Each of the impact energy absorbing elements 36a and 36b includes a protrusion 40a and 40b, respectively, which serves as a male form attachment insert for joining the elements 36a and 36b with the side walls 26a and 26b, respectively. To that end, each of the side wall edges 32a and 32b includes a coupling sleeve 42a and 42b, respectively, which serves as a female form connector adapted for mating connection with corresponding male form attachment insert, e.g., the protrusions 40a and 40b, respectively, whereby each of the protrusions 40a and 40b is inserted, such as by sliding, into the corresponding coupling sleeve 42a and 42b, respectively.
In accordance with one preferred embodiment of the invention, as the body part has been preferably extruded fabricated, such a coupling sleeve can advantageously be formed at the side wall edges as a part of the extrusion process. Also, the joining of the resilient, impact energy absorbing element of the invention to the side wall, as described, avoids the use of fasteners such as screws, rivets, bolts, etc. and the problems attendant such use. For example, the use of such fasteners typically requires that the user ensure proper tightening, alignment, and placement of the fastener. Thus, the use of such can increase the time and cost associated with corresponding manufacturing processes. However, it is also to be appreciated that the resilient, impact energy absorbing element of the invention can, if desired, be joined to appropriate reaction canister components by means of such fasteners, either alone or in conjunction with appropriate male and female form connectors.
FIG. 2 illustrates a vehicle interior 50 wherein the air bag module 10 of FIG. 1 has been positioned. FIG. 2 also illustrates the positioning, at various stages during a collision, of a vehicle occupant. The occupant is shown at A in a normal riding position, at B at a point during the deceleration, and at C at a point just prior to the head of the occupant contacting the instrument panel 34 having the air bag module 10 installed therebehind.
FIG. 3 is an enlarged fragmentary side view of the vehicle interior of FIG. 2 showing the head of the occupant contacting the automotive panel 34. As shown, the automotive panel 34 undergoes deformation both in the air bag module door portion 52 of the automotive panel 34 as well as in an area 54 adjacent thereto. As a result of the contact, the automotive panel 34 undergoes displacement causing the element 36a to deform.
In addition, a portion of the impact energy transmitted to the automotive panel 34 is transmitted to the air bag pack 16. As a result of absorption of impact energy by the automotive panel 34, the air bag pack 16, and the element 36a, injury to the occupant is avoided.
As shown in FIG. 3, of the side walls 26a and 26b, only the side wall 26a is within the head impact region of the instrument panel 34. Thus, the element 36b is not shown as being deformed as a result of the deformation of the panel 34. It will be appreciated, however, that an air bag module can be variously placed behind and adjacent an automotive panel. FIGS. 4A, 4B, 4C, and 4D illustrate a vehicle interior 60a, 60b, 60c and 60d, respectively, showing various alternative positionings of an air bag module 61a, 61b, 61c, and 61d, respectively, each having a reaction canister 62a, 62b, 62c, and 62d, respectively, behind and adjacent an automotive panel 64a, 64b, 64c, and 64d, respectively.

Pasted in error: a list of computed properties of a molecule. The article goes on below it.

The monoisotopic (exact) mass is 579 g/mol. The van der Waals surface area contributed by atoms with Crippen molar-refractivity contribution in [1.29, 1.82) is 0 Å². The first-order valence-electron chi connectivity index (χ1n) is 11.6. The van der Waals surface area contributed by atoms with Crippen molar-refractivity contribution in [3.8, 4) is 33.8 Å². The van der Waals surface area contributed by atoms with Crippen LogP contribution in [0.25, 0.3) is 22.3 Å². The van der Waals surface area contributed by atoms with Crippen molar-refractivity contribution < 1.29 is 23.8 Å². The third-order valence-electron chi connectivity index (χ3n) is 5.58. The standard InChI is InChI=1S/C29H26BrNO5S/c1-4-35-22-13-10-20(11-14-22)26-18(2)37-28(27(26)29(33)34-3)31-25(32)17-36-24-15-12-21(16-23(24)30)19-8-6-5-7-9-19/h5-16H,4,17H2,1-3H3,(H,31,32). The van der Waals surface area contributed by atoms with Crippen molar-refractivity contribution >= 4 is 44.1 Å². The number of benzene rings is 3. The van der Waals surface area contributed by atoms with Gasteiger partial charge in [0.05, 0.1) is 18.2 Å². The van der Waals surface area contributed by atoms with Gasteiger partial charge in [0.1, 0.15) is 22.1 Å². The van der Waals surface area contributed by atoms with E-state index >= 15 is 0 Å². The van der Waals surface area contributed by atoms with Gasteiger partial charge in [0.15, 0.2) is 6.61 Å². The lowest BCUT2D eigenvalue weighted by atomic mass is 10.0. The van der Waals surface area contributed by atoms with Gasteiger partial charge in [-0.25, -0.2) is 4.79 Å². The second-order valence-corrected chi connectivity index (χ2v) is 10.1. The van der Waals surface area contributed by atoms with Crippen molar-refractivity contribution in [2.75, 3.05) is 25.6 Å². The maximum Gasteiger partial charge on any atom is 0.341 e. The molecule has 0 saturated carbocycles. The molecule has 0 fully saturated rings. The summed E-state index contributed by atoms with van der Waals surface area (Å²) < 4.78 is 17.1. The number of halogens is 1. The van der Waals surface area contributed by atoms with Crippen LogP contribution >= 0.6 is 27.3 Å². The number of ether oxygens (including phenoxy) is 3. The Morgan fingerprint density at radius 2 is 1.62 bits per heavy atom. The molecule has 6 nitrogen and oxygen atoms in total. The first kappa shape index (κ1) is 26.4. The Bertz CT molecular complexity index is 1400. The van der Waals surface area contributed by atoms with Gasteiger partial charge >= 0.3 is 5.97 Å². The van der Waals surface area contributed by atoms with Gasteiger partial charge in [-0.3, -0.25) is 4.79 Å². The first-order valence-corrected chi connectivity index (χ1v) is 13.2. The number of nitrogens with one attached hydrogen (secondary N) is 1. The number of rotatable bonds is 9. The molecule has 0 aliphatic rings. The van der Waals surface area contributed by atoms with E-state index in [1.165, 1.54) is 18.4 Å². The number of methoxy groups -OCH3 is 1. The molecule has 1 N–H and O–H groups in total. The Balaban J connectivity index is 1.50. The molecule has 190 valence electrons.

In FIG. 4A, the air bag module 61a is placed such that the mouth 66a of the reaction canister 62a is directed upwards, behind and adjacent the automotive panel 64a. With such positioning, neither side wall edge 70a or 72a is within the head impact region 74a of the automotive panel 64a, i.e., that portion of the automotive panel which will undergo displacement upon head impact.
FIG. 4B illustrates placement of the air bag module 61b, such that lower side wall edge 70b is behind and adjacent the head impact region 74b of the automotive panel 64b while the upper side wall edge 72b is outside the head impact region 74b.
FIG. 4C illustrates placement of the air bag module 61c, such that upper side wall edge 72c is behind and adjacent the head impact region 74c of the automotive panel 64c while the lower side wall edge 70c is outside the head impact region 74c.
FIG. 4D illustrates placement of the air bag module 61d, such that both the lower and upper side wall edges 70d and 72d, respectively, are behind and adjacent the head impact region 74d of the automotive panel 64d.
As will be appreciated by one skilled in the art, the resilient, impact energy absorbing element of the invention can be of various forms, shapes, dimensions, and materials such to conform to the requirements of particular applications.
FIGS. 5A, 5B, 5C, 5D, 5E, and 5F illustrate preferred alternative embodiments of the resilient, impact energy absorbing element of the invention. More particularly, FIGS. 5A, 5B, and 5C illustrate elements 80a, 80b and 80c, having the a general shape of the letter "C" while FIGS. 5D, 5E, and 5F illustrate elements 80d, 80e, and 80f, in the general shape of a wedge. Each of the elements includes a protrusion 82(a-f), respectively, adapted for mating connection with a corresponding feature of the canister, in a manner such as described above. In addition, elements having a wedge or similar shape can advantageously be used to extend the height of an air bag chute formed by the reaction canister. Such an air bag chute is commonly used to house a stored air bag and guiding the air bag upon deployment.
FIGS. 5A and 5D illustrate elements 80a and 80d formed of a solid homogeneous material. Typically, such elements will be formed of a material such as an elastomer, thermoplastic, or structural foam, such as described above.